The Forgetfulness Disease

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Alzheimer's is a form of dementia (certain diseases that cause a loss of brain function) that affects thinking, memory, and behavior. Based on autopsies of the brains of those affected by Alzheimer's, the diseases may be caused by plaques- deposits of the protein beta-amyloid that accumulate in the spaces between nerve cells and tangles- deposits of the protein tau that accumulate inside of nerve cells. Scientists are still unsure of how tangles and plaques are related to Alzheimer's, but one idea is that they kill nerve cells by blocking them from communicating with each other. Typically elderly people develop Alzheimer's disease. Nearly one of out every two people over the age of 85 has the disease. One's chances of developing the disease are increased if a close relative, such as a parent or sibling, has the disease. Two kinds of genes are linked to this: ApoE 4 and a deterministic gene that is extremely rare and only found in a few hundred extended families in this world. You can help reduce your risk of developing this disease by avoiding serious head injuries, not using tobacco, limiting your consumption of alcohol, and staying socially, physically, and intellectually active. Symptoms of those who develop the disease get progressively worse: loss of cognitive skills, perception problems, confusion, aggression/irritability, moody behavior, problems with language production, and short and long-term memory loss. (Remember how Allie completely forgot about her husband, Noah, and their children in The Notebook?) Eventually, bodily functions are lost, which results in death. There are no treatments that stop or prevent Alzheimer's, only treatments that help with the symptoms of this disease, which include medications.Tacrine, Rivastigmine, Galantime, Donepezil are acetylocholinesterase inhibitors, which reduces the rate at which acetylcholine (ACh) is broken down and results in an increase of the concentration of ACh in the brain. Memantine is a NMDA receptor antagonist, meaning it inhibits the receptors' overstimulation of the neurotransmitter glutamate. Those who suffer from Alzheimer's basically lose themselves as the disease progresses, forgetting their entire lives.The image below shows the lack of brain activity in someone suffering from Alzheimer's disease. alzheimer's.png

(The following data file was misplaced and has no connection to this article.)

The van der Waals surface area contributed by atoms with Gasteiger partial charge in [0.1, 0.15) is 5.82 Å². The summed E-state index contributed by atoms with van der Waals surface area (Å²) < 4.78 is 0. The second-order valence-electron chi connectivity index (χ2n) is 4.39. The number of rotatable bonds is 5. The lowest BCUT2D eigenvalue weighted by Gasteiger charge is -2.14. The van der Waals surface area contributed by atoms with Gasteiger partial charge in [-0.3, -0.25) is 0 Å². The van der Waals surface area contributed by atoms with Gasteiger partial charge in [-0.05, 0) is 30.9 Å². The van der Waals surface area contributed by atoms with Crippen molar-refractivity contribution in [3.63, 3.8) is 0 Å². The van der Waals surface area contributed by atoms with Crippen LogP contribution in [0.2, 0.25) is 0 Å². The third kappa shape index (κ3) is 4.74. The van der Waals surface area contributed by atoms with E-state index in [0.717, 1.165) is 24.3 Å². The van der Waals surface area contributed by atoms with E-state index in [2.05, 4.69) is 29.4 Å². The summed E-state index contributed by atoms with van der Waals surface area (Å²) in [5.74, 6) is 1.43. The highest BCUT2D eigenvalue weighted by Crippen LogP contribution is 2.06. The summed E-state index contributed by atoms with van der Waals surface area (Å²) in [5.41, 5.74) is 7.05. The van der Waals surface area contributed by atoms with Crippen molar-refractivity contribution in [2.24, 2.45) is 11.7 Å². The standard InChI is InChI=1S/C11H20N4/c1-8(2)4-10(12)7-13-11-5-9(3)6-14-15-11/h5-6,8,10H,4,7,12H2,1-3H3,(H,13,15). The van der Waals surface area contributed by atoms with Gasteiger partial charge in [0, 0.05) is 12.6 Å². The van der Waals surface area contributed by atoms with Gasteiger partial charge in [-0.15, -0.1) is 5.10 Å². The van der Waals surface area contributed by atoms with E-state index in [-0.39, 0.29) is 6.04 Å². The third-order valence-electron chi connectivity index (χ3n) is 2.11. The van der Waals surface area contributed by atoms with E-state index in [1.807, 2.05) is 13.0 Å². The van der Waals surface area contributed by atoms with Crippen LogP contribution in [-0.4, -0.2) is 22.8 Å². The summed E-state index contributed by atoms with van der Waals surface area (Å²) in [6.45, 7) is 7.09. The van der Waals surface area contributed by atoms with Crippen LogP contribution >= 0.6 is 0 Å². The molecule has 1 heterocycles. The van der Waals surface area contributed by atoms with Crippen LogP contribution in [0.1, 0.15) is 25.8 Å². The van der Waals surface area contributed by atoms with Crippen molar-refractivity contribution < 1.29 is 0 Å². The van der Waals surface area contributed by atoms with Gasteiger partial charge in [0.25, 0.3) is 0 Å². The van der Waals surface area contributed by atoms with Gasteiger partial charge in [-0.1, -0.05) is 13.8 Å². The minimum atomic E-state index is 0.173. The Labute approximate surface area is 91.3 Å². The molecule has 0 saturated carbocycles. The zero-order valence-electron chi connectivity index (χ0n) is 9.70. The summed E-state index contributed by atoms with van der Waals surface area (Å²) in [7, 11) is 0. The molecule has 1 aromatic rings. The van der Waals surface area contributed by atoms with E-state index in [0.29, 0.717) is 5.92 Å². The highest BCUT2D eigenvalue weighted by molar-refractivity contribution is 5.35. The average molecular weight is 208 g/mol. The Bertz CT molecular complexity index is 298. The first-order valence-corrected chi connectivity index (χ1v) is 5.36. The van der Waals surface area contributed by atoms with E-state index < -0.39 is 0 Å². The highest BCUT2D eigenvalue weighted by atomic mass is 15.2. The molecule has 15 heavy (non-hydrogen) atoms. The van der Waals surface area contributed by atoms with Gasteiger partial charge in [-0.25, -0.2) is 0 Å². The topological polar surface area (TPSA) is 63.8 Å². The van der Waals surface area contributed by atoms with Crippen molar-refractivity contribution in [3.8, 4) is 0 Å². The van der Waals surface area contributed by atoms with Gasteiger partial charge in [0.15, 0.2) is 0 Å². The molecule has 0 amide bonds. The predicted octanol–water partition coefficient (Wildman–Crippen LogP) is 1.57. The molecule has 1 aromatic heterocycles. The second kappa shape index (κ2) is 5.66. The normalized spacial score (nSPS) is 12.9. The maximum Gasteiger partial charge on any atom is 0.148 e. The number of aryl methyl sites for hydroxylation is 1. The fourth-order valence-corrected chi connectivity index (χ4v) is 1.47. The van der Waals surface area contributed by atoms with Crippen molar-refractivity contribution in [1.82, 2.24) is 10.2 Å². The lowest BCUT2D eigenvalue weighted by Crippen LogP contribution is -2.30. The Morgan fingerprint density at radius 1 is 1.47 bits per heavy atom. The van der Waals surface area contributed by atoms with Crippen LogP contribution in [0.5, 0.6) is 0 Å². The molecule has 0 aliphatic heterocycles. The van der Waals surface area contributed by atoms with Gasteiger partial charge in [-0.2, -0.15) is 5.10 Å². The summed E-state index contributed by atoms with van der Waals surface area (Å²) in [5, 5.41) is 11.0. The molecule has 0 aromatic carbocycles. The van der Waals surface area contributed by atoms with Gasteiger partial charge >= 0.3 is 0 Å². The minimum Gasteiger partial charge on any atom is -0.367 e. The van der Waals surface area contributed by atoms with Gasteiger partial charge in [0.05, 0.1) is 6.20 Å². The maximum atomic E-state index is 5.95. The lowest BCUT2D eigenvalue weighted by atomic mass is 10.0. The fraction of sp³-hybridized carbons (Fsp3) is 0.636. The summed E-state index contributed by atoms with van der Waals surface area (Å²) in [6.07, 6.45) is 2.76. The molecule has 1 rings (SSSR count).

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This page contains a single entry by critc021 published on March 5, 2012 4:33 PM.

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How Could You be so Heartless? is the next entry in this blog.

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